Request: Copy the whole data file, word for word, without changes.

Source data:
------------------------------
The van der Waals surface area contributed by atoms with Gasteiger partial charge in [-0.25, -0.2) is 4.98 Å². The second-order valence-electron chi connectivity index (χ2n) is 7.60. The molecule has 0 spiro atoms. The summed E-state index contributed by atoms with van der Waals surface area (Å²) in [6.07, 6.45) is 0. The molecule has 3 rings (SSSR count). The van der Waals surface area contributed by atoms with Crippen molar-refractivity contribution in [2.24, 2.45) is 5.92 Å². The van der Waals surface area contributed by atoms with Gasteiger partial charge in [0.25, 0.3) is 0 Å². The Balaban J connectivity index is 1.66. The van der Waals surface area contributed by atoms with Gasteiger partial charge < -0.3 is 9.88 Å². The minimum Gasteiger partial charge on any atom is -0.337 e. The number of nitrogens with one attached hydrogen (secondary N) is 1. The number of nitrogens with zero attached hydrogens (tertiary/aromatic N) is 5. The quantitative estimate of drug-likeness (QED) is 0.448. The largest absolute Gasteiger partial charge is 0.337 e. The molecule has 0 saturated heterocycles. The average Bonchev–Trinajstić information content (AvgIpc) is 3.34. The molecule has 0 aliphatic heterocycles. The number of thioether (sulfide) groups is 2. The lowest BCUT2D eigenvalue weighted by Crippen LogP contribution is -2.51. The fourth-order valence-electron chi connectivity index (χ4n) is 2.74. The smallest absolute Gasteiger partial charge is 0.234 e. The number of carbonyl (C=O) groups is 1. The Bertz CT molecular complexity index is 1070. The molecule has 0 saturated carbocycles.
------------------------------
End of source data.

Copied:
The van der Waals surface area contributed by atoms with Gasteiger partial charge in [-0.25, -0.2) is 4.98 Å². The second-order valence-electron chi connectivity index (χ2n) is 7.60. The molecule has 0 spiro atoms. The summed E-state index contributed by atoms with van der Waals surface area (Å²) in [6.07, 6.45) is 0. The molecule has 3 rings (SSSR count). The van der Waals surface area contributed by atoms with Crippen molar-refractivity contribution in [2.24, 2.45) is 5.92 Å². The van der Waals surface area contributed by atoms with Gasteiger partial charge in [0.25, 0.3) is 0 Å². The Balaban J connectivity index is 1.66. The van der Waals surface area contributed by atoms with Gasteiger partial charge < -0.3 is 9.88 Å². The minimum Gasteiger partial charge on any atom is -0.337 e. The number of nitrogens with one attached hydrogen (secondary N) is 1. The number of nitrogens with zero attached hydrogens (tertiary/aromatic N) is 5. The quantitative estimate of drug-likeness (QED) is 0.448. The largest absolute Gasteiger partial charge is 0.337 e. The molecule has 0 saturated heterocycles. The average Bonchev–Trinajstić information content (AvgIpc) is 3.34. The molecule has 0 aliphatic heterocycles. The number of thioether (sulfide) groups is 2. The lowest BCUT2D eigenvalue weighted by Crippen LogP contribution is -2.51. The fourth-order valence-electron chi connectivity index (χ4n) is 2.74. The smallest absolute Gasteiger partial charge is 0.234 e. The number of carbonyl (C=O) groups is 1. The Bertz CT molecular complexity index is 1070. The molecule has 0 saturated carbocycles.